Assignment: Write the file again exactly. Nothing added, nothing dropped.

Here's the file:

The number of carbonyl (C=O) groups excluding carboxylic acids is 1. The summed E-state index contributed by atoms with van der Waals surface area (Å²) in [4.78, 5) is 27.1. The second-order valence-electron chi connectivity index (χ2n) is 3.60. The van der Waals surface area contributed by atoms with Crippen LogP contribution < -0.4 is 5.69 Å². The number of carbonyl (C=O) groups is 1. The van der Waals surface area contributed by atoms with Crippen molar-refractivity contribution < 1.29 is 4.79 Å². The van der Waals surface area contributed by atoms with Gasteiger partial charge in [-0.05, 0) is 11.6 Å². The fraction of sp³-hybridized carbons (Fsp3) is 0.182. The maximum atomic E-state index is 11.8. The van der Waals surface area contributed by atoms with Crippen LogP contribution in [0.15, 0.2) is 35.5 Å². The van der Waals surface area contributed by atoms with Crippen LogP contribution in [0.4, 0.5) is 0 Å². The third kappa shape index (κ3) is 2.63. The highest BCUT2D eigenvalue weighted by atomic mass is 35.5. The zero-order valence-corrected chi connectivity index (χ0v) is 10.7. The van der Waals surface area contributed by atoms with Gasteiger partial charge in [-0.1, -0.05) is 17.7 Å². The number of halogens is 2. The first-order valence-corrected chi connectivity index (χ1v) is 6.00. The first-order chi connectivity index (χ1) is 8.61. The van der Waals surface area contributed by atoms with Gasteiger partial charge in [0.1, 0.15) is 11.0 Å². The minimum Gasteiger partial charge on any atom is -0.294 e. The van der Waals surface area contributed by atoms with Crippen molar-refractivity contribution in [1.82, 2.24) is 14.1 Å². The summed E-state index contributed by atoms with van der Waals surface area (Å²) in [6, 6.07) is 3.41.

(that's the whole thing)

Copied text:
The number of carbonyl (C=O) groups excluding carboxylic acids is 1. The summed E-state index contributed by atoms with van der Waals surface area (Å²) in [4.78, 5) is 27.1. The second-order valence-electron chi connectivity index (χ2n) is 3.60. The van der Waals surface area contributed by atoms with Crippen LogP contribution < -0.4 is 5.69 Å². The number of carbonyl (C=O) groups is 1. The van der Waals surface area contributed by atoms with Crippen molar-refractivity contribution < 1.29 is 4.79 Å². The van der Waals surface area contributed by atoms with Gasteiger partial charge in [-0.05, 0) is 11.6 Å². The fraction of sp³-hybridized carbons (Fsp3) is 0.182. The maximum atomic E-state index is 11.8. The van der Waals surface area contributed by atoms with Crippen LogP contribution in [0.15, 0.2) is 35.5 Å². The van der Waals surface area contributed by atoms with Crippen LogP contribution in [0.4, 0.5) is 0 Å². The third kappa shape index (κ3) is 2.63. The highest BCUT2D eigenvalue weighted by atomic mass is 35.5. The zero-order valence-corrected chi connectivity index (χ0v) is 10.7. The van der Waals surface area contributed by atoms with Gasteiger partial charge in [-0.1, -0.05) is 17.7 Å². The number of halogens is 2. The first-order valence-corrected chi connectivity index (χ1v) is 6.00. The first-order chi connectivity index (χ1) is 8.61. The van der Waals surface area contributed by atoms with Gasteiger partial charge in [0.1, 0.15) is 11.0 Å². The minimum Gasteiger partial charge on any atom is -0.294 e. The van der Waals surface area contributed by atoms with Crippen molar-refractivity contribution in [1.82, 2.24) is 14.1 Å². The summed E-state index contributed by atoms with van der Waals surface area (Å²) in [6, 6.07) is 3.41.